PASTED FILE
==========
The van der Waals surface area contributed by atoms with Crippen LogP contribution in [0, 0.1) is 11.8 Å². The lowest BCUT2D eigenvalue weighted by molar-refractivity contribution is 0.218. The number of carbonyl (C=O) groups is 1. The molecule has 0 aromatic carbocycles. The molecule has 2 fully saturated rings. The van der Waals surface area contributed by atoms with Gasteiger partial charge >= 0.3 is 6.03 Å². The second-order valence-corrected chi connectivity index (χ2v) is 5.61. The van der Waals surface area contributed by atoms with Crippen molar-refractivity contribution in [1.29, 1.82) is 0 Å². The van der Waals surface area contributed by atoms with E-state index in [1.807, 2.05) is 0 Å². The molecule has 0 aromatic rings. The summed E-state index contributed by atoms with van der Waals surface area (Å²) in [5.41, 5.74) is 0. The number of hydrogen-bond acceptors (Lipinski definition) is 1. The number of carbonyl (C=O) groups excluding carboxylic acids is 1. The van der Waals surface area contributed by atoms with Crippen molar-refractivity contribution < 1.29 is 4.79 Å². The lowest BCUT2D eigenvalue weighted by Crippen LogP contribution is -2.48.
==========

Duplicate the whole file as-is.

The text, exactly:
The van der Waals surface area contributed by atoms with Crippen LogP contribution in [0, 0.1) is 11.8 Å². The lowest BCUT2D eigenvalue weighted by molar-refractivity contribution is 0.218. The number of carbonyl (C=O) groups is 1. The molecule has 0 aromatic carbocycles. The molecule has 2 fully saturated rings. The van der Waals surface area contributed by atoms with Gasteiger partial charge >= 0.3 is 6.03 Å². The second-order valence-corrected chi connectivity index (χ2v) is 5.61. The van der Waals surface area contributed by atoms with Crippen molar-refractivity contribution in [1.29, 1.82) is 0 Å². The van der Waals surface area contributed by atoms with E-state index in [1.807, 2.05) is 0 Å². The molecule has 0 aromatic rings. The summed E-state index contributed by atoms with van der Waals surface area (Å²) in [5.41, 5.74) is 0. The number of hydrogen-bond acceptors (Lipinski definition) is 1. The number of carbonyl (C=O) groups excluding carboxylic acids is 1. The van der Waals surface area contributed by atoms with Crippen molar-refractivity contribution < 1.29 is 4.79 Å². The lowest BCUT2D eigenvalue weighted by Crippen LogP contribution is -2.48.